Who doesn’t like chocolate pudding? That’s what we thought, too, so we decided to make some up for our Sunday dinner. Of course, we decided that before we had a recipe in mind, so afterward we set out to find one. We found several, some that seemed pretty involved for a simple dish, and a couple that looked pretty easy, including the one we settled on from Baker’s Famous Chocolate Recipes. This little tome was published by Baker’s in 1943 so it has a some interesting tips and ideas on “how to meet these very special times and needs.” I.e., World War II. We figured the least we could do is try out one or two of the recipes used and consumed by the greatest generation.
The recipe itself is relatively straightforward, too, and, although it was originally served six people, all the ingredients could be scaled up or down pretty easily. So we scaled it back to 2.
Really, the only thing we’ll say is that for the vanilla, use only 100% real vanilla. Never, never, never use imitation vanilla. Yeah, we know vanilla is expensive, but the flavor of real vanilla is so much better, so it’s always worth it. In the future, we’ll show you how you can make your own vanilla extract, saving you $$$.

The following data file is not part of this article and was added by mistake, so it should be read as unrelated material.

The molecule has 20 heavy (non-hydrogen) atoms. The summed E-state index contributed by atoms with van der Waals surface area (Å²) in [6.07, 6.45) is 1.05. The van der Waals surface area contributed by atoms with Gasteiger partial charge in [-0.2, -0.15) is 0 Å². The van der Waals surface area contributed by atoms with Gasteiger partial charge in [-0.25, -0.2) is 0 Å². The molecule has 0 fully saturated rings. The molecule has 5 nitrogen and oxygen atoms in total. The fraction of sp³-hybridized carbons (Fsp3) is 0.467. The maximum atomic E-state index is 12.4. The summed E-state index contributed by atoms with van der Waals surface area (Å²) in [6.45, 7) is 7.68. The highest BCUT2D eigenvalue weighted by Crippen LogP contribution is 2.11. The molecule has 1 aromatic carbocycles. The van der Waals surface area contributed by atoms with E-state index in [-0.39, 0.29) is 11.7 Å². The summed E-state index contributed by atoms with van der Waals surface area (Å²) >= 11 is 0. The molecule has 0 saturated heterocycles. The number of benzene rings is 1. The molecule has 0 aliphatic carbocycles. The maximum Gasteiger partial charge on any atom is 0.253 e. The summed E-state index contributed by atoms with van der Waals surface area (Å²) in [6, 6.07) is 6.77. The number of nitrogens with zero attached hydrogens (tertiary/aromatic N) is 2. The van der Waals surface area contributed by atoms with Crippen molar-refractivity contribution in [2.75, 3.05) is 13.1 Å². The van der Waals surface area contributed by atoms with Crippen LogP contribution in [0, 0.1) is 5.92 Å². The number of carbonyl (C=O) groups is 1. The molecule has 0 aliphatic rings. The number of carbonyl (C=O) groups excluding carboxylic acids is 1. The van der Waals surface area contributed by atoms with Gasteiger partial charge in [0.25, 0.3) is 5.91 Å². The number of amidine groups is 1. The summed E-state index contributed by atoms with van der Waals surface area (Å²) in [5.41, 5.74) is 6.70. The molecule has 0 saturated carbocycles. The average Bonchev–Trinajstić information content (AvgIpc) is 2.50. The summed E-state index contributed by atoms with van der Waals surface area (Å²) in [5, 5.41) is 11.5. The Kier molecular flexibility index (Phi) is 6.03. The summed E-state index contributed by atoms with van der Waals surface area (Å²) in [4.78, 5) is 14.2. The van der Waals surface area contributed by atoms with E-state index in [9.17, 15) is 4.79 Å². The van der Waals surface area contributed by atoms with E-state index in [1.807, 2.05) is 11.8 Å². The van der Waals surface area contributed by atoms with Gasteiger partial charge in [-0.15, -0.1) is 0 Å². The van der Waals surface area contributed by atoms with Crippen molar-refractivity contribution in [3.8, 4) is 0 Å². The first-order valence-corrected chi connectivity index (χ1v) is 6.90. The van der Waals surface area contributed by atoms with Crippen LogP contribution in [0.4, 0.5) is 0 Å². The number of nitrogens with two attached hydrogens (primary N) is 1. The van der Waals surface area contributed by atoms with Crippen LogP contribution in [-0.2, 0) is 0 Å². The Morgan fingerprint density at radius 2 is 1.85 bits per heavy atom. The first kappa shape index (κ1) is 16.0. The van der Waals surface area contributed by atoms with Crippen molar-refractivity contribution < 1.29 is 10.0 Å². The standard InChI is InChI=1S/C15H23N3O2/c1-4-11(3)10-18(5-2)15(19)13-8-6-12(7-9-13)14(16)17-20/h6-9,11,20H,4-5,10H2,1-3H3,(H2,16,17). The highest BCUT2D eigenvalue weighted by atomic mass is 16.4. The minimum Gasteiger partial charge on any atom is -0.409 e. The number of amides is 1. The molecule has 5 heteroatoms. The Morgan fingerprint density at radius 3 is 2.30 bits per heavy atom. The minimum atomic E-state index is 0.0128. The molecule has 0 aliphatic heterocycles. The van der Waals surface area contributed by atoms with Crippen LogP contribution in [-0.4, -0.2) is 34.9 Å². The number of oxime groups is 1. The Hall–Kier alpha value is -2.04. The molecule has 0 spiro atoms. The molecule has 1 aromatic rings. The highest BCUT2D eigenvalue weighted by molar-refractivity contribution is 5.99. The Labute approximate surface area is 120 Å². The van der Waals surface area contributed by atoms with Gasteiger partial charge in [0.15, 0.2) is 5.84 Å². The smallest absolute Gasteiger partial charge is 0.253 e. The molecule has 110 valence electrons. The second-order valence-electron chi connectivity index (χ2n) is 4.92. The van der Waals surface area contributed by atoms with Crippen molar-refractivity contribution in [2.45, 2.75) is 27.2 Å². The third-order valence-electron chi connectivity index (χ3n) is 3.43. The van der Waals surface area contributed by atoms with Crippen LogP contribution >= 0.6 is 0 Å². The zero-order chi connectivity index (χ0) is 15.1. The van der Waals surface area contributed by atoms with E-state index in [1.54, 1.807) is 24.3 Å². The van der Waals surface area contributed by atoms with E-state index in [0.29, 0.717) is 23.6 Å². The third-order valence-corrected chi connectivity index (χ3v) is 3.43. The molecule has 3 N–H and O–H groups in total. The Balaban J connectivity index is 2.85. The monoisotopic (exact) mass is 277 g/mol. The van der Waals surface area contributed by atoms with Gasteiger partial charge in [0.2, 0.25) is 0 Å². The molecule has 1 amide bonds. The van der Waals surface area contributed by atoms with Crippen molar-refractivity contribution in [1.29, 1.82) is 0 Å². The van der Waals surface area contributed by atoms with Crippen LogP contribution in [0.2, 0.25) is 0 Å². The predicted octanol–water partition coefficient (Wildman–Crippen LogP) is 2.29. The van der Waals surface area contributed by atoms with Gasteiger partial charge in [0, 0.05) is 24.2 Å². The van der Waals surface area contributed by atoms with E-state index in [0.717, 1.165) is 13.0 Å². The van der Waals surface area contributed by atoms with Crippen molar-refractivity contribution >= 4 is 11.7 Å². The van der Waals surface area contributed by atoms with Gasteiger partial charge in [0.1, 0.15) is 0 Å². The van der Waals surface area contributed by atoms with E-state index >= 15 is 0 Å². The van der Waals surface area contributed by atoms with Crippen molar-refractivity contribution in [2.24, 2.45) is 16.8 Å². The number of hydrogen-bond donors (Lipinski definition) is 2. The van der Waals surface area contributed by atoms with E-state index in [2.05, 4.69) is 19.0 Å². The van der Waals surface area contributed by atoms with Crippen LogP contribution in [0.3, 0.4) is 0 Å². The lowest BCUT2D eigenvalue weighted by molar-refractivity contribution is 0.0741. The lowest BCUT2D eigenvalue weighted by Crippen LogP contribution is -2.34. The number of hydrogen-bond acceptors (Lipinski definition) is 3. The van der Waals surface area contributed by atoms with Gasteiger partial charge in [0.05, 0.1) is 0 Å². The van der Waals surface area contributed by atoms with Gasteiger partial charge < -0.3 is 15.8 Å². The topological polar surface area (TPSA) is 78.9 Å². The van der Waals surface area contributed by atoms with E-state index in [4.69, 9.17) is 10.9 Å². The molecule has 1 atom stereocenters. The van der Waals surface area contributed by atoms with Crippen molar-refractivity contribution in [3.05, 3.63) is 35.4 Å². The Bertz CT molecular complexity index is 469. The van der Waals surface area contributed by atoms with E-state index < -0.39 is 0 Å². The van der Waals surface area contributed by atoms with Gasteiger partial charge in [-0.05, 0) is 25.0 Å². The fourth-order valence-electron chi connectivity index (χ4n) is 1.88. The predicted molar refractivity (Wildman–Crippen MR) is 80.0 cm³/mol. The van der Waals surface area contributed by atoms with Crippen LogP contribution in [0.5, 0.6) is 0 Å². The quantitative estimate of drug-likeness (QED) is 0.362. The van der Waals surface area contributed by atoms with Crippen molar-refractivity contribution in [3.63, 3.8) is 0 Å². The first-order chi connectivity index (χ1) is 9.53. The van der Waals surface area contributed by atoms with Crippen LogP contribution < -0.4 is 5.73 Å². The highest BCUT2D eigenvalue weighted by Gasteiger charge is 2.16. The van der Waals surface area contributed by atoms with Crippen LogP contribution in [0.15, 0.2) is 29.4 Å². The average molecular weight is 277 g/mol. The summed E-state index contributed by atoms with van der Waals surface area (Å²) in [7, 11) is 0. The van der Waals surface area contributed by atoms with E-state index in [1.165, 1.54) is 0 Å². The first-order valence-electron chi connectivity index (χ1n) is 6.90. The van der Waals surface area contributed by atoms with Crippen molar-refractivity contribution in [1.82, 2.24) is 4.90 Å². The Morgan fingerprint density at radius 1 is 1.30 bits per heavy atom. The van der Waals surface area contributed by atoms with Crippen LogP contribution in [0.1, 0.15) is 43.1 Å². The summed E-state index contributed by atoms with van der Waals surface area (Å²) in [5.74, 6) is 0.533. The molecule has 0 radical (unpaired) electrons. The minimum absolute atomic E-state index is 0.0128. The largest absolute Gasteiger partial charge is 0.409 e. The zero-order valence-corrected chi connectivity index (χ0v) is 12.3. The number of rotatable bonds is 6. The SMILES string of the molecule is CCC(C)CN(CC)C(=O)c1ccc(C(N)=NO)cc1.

Combine dry ingredients. Whisk the flour, sugar, and salt together in the top of a double boiler. We happen to have an insert that will fit right into a small saucepan. Perfect. You can also use two pans that somewhat nest. Or a heatproof bowl that will fit over a saucepan. Just find something that’ll work. Then take the 30 seconds to get everything mixed thoroughly; you don’t want to have any lumps in the pudding.
Add the milk. While still whisking, add the cup of milk, making sure to mix very well. Nothing worse than hitting a lump in pudding, right?
Add the chocolate. Just toss the one-ounce bar right into the milk. Don’t worry about chopping it, it’ll melt in a few minutes.
Place over boiling water. Cook and stir until thickened. We used a whisk to make sure there wouldn’t be lumps.
Cook 10 minutes, stirring occasionally. These last 10 minutes eliminate the flour taste in the pudding. It’s just like when you make a flour gravy, or a flour-based roux, you’ll want to cook it for about 10 minutes to get rid of the raw flour taste.
Add vanilla. Then place in small bowls and chill in the fridge. To prevent a skin from forming on top of the pudding, you can cover the surface with plastic wrap. Yep, right on the surface of the pudding, not just covering the dish. Take the plastic off before serving.
Lick out the bit of pudding left in the double boiler. It is super-chocolatey.
Enjoy your 100% scratched chocolate pudding. We give it 5 stars, easy as from a box, but super chocolate flavor.